The National Commission for Women held an interactive meeting with senior officials of the GOWB in Kolkata on 4th June 2004. The Director General of Police (DGP) West Bengal stated in this meeting that in view of the rising incidence of crimes against women, top priority was being  given to monitoring and controlling offences against women. Under a new system, reports of CAW coming in from all over the state are reviewed by the DGP every evening and necessary directions conveyed to the respective district police authorities. The DGP stated that there were no 'mahila ' thanas in the state but there were 'mahila desks' at all urban police stations and apart from the CAW wing at the West Bengal Police Headquarters in Kolkata , there are special cells for CAW in each district. There are also special Family Counselling Centres  run by the West Bengal police  - 'Seva'  located in the  Criminal Investigation  Department (CID) , Kolkata and the recently opened 'Asha' in Siliguri. Presently  women under threat of violence  can access seven helplines which function with the help of NGOs. Another relevant step taken is the launching of the Missing Persons Website which provides information on missing women, recovery of such women and unidentified dead bodies. 


We now come to the city of Kolkata. Table V 7 presents CAW figures in the metro city of Kolkata for the years 1995 and  2000-2003, while Table V 8 presents the six major crimes against women per one lakh population in the metro cities of Delhi, Mumbai and Chennai apart from Kolkata. Table V 8 shows that specific crimes against women have increased from a total of 554 in 1995 to 679 in 2003; it also brings into focus the rising trend in cases under section 498A of IPC relating to torture/cruelty by husband/relatives : from 111 in 1995 the number has doubled to 222 in 2003, whereas the number of rape cases show a decrease from 54 to 36 between 1995 and 2003. There is a noticeable spurt in cases of molestation 9185 in 2003), and sexual harassment ( 57 in 2003) and murder ( 52 in 2003). Though the rising incidence of CAW in Kolkata is a cause for grave concern, it is a small consolation to find that in 2001 this city had the lowest crime rates per one lakh population with respect to each of the components of  CAW. This applies to rates of rape, kidnapping and abduction, dowry death, molestation and sexual harassment.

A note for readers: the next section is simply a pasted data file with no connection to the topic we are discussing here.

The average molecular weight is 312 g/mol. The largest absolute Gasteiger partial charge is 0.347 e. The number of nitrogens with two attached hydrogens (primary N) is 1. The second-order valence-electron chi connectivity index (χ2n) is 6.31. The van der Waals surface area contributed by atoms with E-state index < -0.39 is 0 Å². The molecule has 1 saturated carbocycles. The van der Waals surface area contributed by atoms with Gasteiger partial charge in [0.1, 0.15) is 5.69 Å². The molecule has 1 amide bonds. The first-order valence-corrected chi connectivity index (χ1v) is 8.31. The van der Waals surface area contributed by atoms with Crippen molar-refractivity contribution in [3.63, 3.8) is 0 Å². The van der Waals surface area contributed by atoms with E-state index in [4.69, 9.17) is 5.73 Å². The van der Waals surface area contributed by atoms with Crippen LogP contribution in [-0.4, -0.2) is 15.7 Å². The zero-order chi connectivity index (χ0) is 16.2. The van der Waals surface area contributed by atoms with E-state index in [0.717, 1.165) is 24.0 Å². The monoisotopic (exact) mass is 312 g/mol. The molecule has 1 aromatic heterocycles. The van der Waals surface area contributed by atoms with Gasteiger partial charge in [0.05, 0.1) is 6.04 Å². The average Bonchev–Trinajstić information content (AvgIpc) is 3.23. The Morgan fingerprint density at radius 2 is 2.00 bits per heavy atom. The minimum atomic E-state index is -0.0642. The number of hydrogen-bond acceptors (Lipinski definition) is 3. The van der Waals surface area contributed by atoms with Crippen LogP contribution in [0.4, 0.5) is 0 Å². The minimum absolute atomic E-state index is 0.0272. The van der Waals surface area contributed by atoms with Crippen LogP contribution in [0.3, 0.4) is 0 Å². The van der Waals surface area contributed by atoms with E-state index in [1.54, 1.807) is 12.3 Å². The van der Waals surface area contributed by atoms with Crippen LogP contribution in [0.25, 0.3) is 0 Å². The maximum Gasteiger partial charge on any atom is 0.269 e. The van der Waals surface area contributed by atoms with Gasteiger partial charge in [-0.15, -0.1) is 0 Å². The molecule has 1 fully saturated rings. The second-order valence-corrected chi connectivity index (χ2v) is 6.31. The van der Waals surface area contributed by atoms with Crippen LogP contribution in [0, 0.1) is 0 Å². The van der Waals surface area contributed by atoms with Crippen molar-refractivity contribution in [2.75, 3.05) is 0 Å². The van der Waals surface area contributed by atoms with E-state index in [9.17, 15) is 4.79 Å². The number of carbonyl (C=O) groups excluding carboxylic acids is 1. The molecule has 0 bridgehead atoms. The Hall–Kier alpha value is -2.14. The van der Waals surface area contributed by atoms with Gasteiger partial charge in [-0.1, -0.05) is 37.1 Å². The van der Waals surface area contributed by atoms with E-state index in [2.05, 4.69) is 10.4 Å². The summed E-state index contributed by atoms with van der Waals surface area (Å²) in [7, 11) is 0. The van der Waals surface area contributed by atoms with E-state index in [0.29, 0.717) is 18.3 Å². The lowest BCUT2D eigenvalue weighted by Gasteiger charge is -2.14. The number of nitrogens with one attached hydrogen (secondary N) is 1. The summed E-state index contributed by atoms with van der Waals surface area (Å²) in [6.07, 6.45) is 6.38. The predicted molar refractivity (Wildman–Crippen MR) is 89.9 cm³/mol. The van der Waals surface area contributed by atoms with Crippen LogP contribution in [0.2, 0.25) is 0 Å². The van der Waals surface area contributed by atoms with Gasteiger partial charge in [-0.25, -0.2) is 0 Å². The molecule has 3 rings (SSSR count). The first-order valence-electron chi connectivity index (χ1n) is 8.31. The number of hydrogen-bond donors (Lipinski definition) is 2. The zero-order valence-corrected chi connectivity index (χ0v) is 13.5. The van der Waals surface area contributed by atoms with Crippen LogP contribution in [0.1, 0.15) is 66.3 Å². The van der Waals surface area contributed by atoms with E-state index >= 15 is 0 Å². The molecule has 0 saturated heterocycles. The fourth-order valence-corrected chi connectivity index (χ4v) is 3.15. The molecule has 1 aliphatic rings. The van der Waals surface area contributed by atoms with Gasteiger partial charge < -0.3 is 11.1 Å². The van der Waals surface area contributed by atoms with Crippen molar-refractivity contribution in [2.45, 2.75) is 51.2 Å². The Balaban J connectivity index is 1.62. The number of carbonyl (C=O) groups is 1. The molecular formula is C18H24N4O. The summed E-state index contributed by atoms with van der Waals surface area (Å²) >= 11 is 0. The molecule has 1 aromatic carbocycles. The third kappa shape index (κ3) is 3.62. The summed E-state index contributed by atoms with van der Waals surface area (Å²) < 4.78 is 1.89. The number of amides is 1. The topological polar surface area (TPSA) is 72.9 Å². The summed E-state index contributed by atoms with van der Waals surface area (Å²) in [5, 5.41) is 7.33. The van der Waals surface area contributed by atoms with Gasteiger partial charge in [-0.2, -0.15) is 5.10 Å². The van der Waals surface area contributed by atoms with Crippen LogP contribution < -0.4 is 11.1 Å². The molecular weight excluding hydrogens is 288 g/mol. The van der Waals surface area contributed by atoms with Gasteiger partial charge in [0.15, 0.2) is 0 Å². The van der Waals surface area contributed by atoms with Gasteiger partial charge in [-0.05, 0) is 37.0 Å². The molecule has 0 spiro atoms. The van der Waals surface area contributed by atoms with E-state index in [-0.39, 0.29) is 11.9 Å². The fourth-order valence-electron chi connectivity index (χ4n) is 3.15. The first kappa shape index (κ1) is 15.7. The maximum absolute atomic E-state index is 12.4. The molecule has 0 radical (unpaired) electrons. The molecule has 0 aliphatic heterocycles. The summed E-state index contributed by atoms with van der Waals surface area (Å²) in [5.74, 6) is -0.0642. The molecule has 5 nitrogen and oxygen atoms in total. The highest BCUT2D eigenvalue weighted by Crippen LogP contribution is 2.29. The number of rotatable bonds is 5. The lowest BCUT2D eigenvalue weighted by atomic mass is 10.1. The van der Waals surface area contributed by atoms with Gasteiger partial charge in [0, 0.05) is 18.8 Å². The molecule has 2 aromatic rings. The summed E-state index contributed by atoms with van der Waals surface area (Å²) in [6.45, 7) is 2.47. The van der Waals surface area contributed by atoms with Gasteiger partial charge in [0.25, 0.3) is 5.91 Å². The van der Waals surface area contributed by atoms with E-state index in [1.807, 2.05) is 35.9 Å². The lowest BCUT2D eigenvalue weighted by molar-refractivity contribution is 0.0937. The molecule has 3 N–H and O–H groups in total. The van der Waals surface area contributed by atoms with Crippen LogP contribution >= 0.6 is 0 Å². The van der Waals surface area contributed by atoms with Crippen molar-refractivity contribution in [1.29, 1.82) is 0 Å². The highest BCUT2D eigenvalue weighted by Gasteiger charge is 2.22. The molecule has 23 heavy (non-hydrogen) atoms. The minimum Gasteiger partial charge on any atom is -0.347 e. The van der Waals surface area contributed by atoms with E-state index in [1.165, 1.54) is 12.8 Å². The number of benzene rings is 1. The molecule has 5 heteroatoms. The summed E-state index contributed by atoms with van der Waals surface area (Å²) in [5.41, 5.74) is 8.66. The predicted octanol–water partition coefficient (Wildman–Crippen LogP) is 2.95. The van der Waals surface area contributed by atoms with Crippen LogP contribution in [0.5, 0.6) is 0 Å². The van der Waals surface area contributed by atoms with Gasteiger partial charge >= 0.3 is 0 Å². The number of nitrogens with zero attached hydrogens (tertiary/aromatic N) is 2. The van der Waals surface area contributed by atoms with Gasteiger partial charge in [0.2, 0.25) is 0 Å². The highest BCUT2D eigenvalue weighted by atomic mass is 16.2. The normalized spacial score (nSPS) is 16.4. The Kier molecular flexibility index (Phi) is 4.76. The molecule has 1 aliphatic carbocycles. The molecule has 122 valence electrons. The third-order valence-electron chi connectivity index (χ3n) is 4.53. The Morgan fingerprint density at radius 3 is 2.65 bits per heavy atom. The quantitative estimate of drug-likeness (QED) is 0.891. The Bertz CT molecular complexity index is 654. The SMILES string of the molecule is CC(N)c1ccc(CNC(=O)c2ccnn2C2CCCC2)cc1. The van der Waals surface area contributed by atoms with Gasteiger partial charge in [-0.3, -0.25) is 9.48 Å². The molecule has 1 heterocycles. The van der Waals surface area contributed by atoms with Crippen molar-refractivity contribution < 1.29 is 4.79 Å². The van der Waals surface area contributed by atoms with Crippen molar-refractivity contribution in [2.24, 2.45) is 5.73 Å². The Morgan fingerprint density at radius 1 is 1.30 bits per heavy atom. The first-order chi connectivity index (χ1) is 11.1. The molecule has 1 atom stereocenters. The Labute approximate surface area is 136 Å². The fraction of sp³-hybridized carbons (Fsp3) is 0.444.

[i] Ibid.

[ii] See The Challenge Ahead, p. 53.


[i] Leela Mehendale, "Crime, Women and Justice Delivery : The System Speaks", Mainstream , 8 January 2001, p. 17.

[ii] West Bengal Commission of Women, The Challenges Ahead: Executive Summary,2004, p.50.

[iii] See Vina Mazumdar (ed), Dui Pribir Uttaran, Kolkata 2000.


                                                                                      Return to Violence Page